As part of a deal-in-the-making over transit funding, Los Angeles Mayor Antonio Villaraigosa is proposing moving the congestion pricing plan for Los Angeles County to the 110 Freeway from the 210 Freeway.
The stretch of the 110 south of downtown has been a candidate for a toll lane since last year, but the 10 and 210 were chosen instead to try to improve east-west travel among L.A., the San Gabriel Valley and the Inland Empire.
Villaraigosa met with legislators from the San Gabriel Valley late last month and proposed the exchange, said Walter Hughes, chief of staff to Assemblyman Ed Hernandez. Hughes said that he thought the move was motivated by two concerns -- the 10 and 210 plan didn’t have the support of the state Legislature, and the mayor was trying to win support for a half-cent sales tax for mass transit funding that he wants to place on the November ballot.
“San Gabriel Valley caucus members had concerns” and so the mayor’s office “figured to alleviate those concerns they would look to move those toll roads to a different stretch of freeway,” Hughes said.
The mayor’s press office on Monday afternoon declined to comment on the 110 proposal. Another source in the Legislature who had direct knowledge of the meeting with the mayor confirmed the exchange. The swap, I’m hearing, was suggested to the mayor by San Gabriel Valley interests -- again, something his office would not comment on.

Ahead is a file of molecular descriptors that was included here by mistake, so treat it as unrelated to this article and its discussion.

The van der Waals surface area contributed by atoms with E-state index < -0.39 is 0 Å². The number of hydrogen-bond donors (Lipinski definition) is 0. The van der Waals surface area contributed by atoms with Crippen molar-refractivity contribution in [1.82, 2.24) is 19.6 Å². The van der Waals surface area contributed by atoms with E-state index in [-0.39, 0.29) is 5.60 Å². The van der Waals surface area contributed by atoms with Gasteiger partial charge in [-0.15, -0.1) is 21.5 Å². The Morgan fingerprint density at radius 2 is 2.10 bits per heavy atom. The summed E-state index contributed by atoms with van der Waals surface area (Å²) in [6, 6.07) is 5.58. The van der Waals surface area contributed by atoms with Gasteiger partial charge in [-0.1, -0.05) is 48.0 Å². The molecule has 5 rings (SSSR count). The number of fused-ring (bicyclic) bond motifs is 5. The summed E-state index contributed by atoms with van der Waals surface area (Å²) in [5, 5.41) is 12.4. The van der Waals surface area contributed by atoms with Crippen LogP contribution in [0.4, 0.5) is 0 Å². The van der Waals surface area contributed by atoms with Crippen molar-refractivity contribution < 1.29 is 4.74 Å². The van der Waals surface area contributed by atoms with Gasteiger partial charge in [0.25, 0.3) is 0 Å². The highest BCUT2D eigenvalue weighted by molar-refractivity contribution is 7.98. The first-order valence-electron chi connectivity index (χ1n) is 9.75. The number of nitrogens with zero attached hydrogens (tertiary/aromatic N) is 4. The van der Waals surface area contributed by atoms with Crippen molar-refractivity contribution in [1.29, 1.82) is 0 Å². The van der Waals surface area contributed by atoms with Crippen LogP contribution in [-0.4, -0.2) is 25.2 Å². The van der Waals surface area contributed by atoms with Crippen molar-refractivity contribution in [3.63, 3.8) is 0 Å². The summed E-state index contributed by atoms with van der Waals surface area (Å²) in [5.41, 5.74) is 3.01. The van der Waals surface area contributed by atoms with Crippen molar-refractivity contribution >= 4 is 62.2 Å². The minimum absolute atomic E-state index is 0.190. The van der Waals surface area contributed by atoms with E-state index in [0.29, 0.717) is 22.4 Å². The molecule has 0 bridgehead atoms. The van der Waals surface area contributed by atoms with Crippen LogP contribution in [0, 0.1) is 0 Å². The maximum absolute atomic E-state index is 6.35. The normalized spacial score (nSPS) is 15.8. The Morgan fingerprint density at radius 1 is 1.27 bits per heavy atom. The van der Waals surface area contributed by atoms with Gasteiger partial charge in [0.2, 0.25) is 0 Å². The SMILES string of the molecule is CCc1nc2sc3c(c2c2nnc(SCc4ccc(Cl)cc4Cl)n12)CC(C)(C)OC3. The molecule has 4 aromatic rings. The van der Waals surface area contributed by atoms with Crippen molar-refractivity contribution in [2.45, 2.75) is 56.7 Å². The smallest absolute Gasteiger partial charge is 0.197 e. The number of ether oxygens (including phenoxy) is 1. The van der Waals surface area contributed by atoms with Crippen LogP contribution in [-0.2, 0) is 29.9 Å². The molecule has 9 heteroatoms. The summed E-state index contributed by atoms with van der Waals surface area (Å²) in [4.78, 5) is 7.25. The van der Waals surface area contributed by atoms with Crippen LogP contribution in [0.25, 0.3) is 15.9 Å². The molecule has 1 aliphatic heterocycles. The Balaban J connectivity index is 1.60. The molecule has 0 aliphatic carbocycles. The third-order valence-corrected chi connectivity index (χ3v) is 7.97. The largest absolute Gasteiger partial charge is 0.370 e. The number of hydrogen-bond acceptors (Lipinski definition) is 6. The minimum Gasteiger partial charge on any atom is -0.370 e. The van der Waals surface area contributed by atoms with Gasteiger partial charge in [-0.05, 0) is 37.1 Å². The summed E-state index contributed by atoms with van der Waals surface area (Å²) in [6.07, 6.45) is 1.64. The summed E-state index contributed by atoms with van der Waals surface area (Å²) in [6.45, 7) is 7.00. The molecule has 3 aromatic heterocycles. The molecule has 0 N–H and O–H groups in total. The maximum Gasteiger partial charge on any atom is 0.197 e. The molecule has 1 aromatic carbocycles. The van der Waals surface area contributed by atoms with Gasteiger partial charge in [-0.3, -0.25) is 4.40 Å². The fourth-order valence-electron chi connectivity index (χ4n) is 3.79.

Bottom line: If congestion pricing happens in Los Angeles County, it will be on the 10 Freeway from downtown to El Monte and the 110 Freeway from just south of downtown to the Artesia transit center at 182nd Street.
There’s a lot of background here. This past spring, the U.S. Department of Transportation awarded Los Angeles County $213 million in new buses, rail cars and other transit improvements. In exchange, the federal agency asked that the county convert carpool lanes on two freeways -- the 10 and 210 -- into variable toll lanes. The toll changes by time of day, the idea being to use high tolls during the busiest times to discourage too many people from using the lanes. That results in faster speeds.
The Bush administration is enamored with the idea, saying that such market-based tolls can clear up congestion and raise money for mass transit. In fact, the idea also has support from across the political spectrum but didn’t go over particularly well here because the 10 and 210 have just one carpool lane in each direction. If carpools with more than three people and buses are allowed into the lane for free -- as is being discussed -- there isn’t that much capacity to sell.
Plus, it didn’t help that the stretches of the 10 and 210 under consideration were both in the San Gabriel Valley. Some public officials there have suggested that most of the burden of the tolls would fall on their constituents.
Holiday freeway fatalities
The numbers are in from the California Highway Patrol: 41 people lost their lives on roads across the state over the holiday weekend, from 6 p.m. Thursday to 11:59 p.m. Sunday night. Twelve of the deaths were in Los Angeles County, including a fiery accident on the Santa Monica Freeway on Sunday morning in which four died when their car hit a bridge pillar and exploded.
CHP spokesman Tom Marshall said 61 motorists died over a comparable period in 2005, the last time the Fourth of July was over a three-day weekend. Marshall said he could only speculate about the cause of the decrease and that perhaps it had to do with the publicity generated about enforcement of the state’s new hands-free cellphone laws, which went into effect last week.
“Maybe people weren’t driving as fast because of the gas prices,” Marshall added.
Arrests made by the CHP for driving under the influence increased this year compared to 2005 -- from 1,600 to 1,684.
Steve Hymon writes The Times’ blog about Southern California traffic and transportation in real time. Check it out at latimes.com/bottleneck.